Dr Christine Lucia is Extraordinary Professor in the Faculty of Humanities and Social Sciences at Stellenbosch University, a non-salaried post she held from 2009 to 2014 while based in the Music Department and now holds at the Africa Open Institute. Before she retired in 2007, Lucia was Professor and Head of Music Departments at Wits, Rhodes, and Durban-Westville universities. She was Overseas Visiting Scholar at Cambridge University 2001-2002 and resident scholar at the Bellagio Rockefeller Center in 2009. Her research has been funded by the Bellagio Rockefeller Foundation, the National Arts Council, the Southern African Music Rights Organization, Stellenbosch University, and (now) the Andrew Mellon Foundation.
In the first half of her career Lucia was a concert pianist and teacher, and in the second half, a teacher, researcher, editor, and supervisor. She has published many articles and book chapters on South African music, and two books: The World of South Africa Music: A Reader(2005) and Music Notation: A South African Guide(2011). Her former students include Grant Olwage, Zoliswa Twani, Thembela Vokwana, Chats Devroop, Lindelwa Dalamba, and Thomas Pooley, all of whom are now making a major contribution to music studies in South Africa.
After her retirement, Lucia focussed on research into composers Kevin Volans, Surendran Reddy, and J.P. Mohapeloa. Her work on Volans includes the first entry on a South African composer in the German Lexicon of contemporary composers, Komponisten Der Gegenwart (2013). Her online, digital Joshua Pulumo Mohapeloa Critical Edition in Six Volumes (revised 2016) is the forerunner of the Moerane Critical Edition project. The edition, which won an NIHSS award in 2018 for best digital community project, occupies more than 3000 pages online: 2500 pages of score and 500 pages of commentary. Lucia also produced a CD, African Choral Legacy: Historic Recordings of Joshua Pulumo Mohapeloa (2013) to accompany it. This selection of 31 tracks is mostly sung by choirs recorded by the SABC from the early 1960s onwards, and reveals the enormous changes of style in singing and interpretation that African choral practice has undergone in the past 70 years.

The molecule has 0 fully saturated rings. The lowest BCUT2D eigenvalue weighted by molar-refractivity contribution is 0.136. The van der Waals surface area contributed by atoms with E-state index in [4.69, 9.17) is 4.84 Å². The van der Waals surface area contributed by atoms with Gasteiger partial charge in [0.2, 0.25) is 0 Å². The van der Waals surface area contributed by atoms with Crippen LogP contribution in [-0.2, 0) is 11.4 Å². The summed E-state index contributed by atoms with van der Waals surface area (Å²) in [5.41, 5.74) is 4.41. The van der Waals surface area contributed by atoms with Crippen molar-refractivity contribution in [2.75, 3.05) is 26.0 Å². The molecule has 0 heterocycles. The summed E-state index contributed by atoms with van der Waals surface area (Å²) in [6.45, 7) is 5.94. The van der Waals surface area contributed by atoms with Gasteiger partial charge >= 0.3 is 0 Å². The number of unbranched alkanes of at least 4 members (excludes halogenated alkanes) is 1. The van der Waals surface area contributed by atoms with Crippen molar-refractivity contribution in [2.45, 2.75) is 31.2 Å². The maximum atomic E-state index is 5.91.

The ‘historically informed’ approach Lucia takes also drives her Moerane work. At present, she not only oversees her six co-workers but is collecting material for her own biography of Moerane, which will be the first major study of a black South African composer.
Lucia set up a website for the publication of Mohapeloa’s music, www.african-composers-edition.co.za, in 2013. This website, which is regularly visited by people looking for information about African composers and choral composition, houses the new Michael Mosoeu Moerane Scholarly Edition, the 2016 Mohapeloa Edition, and the (in progress) Surendran Reddy Performing Edition.
Christine Lucia’s research ethos is underpinned by a degree of activism that derives from experience in the Black Sash movement in Durban during the 1980s, and from her experience in managing change in student access at three universities during the 1990s and early 2000s. The way black music students struggled for access to university – and still do – because of their so-called lack of music theory background, and the way the Academy has marginalised them – and still does – drives the ideology that informs her current work. She is interested in all types of music, but is passionate about choral music in southern Africa, and is committed to giving it scholarly status and international recognition, and to making invisible repertoires visible.